Undo the last modification to the current proof. On a new file, this does nothing.
Undo an undo operation. If no undo has been made, then this does nothing.
Copy the current line.
Kill, or cut, the current line. This removes the line from the proof.
Insert the copied/killed line.
Evaluate the logical validity of the current line.
Evaluate the logical validity of the current proof. This evaluates each line of the proof.
Toggle the goal window for the current proof.
Toggle boolean mode for the current proof See Boolean Rules.
Import another proof into this one. This will merge the premises of the other proof into the current one, and insert the goals of the other proof as conclusions. In addition, it sets the conclusions’ references as the premises, and sets them all to use the lemma rule see lm.
Toggle the rules window.
Change the font size to small (8pt).
Change the font size to medium (12pt).
Change the font size to large (16pt).
Change the font size to a custom size. This menu option opens a dialog box with a numerical entry.
Display Aris help. This is the only key command that cannot be modified.
Displays information about GNU Aris.
These are the commands for the rules window. Many of them are the same as for the main proof window.
Start a new proof. A new window is opened for this proof.
Open an existing proof in a new window.
Submits all open proofs for grading. There is more on this in the Submission session in this manual See Submission.
Change the font size to small (8pt).
Change the font size to medium (12pt).
Change the font size to large (16pt).
Change the font size to a custom size. This menu option opens a dialog box with a numerical entry.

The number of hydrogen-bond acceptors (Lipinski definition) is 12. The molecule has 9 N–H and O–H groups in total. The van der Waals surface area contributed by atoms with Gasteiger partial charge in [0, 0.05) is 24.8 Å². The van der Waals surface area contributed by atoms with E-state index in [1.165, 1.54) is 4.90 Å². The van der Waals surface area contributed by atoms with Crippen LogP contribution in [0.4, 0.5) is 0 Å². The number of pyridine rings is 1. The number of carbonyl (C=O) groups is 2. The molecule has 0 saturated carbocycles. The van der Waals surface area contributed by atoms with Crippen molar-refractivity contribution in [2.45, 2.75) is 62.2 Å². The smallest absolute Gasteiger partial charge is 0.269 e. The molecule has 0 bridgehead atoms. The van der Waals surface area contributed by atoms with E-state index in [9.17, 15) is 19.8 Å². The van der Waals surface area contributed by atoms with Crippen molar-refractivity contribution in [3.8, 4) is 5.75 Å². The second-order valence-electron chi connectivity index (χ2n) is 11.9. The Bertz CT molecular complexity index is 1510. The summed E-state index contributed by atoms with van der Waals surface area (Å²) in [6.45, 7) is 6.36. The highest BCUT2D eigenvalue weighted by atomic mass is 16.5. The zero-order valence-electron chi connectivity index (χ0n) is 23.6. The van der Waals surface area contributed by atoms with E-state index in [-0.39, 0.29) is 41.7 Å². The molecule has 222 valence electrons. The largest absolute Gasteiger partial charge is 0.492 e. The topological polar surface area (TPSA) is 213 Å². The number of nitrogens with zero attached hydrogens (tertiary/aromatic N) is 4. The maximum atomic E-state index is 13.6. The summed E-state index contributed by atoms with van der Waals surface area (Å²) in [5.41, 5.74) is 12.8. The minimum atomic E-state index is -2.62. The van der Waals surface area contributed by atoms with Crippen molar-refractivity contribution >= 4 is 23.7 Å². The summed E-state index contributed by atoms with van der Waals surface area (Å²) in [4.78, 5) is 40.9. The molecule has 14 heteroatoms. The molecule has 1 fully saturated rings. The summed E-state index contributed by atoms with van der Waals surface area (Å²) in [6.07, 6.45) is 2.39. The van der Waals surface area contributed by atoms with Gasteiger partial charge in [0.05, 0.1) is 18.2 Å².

Display Aris help. This is the only key command that cannot be modified.
Opens the customization dialog. For more information on this, see See Customization.
Displays information about GNU Aris.
These are the keyboard shortcuts for each of the connectives. Unlike most of the other keyboard shortcuts, these cannot be modified.
Insert a conjunction (‘^’) into Aris.
Insert a disjunction (‘v’) into Aris.
Insert a negation (‘-’) into Aris.
Insert a conditional (‘→’) into Aris.
Insert a biconditional (‘<->’) into Aris.
Insert a universal (‘V’) into Aris.
Insert an existential (‘3’) into Aris.
Insert a tautology (‘T’) into Aris.
Insert a contradiction (‘!’) into Aris.
Insert an ’element of’ predicate into Aris.
Insert a null object (‘nil’) into Aris.
The rules are divided into five categories: Inference, Equivalence, Predicate, Boolean, and Miscellaneous.
|• Inference Rules:||Rules that work on basic logic.|
|• Equivalence Rules:||Rules that work on sentence parts.|
|• Predicate Rules:||Rules that work with predicates and quantifiers.|
|• Boolean Rules:||Rules that handle Boolean Algebra|
|• Miscellaneous Rules:||Rules that don’t fit in anywhere else.|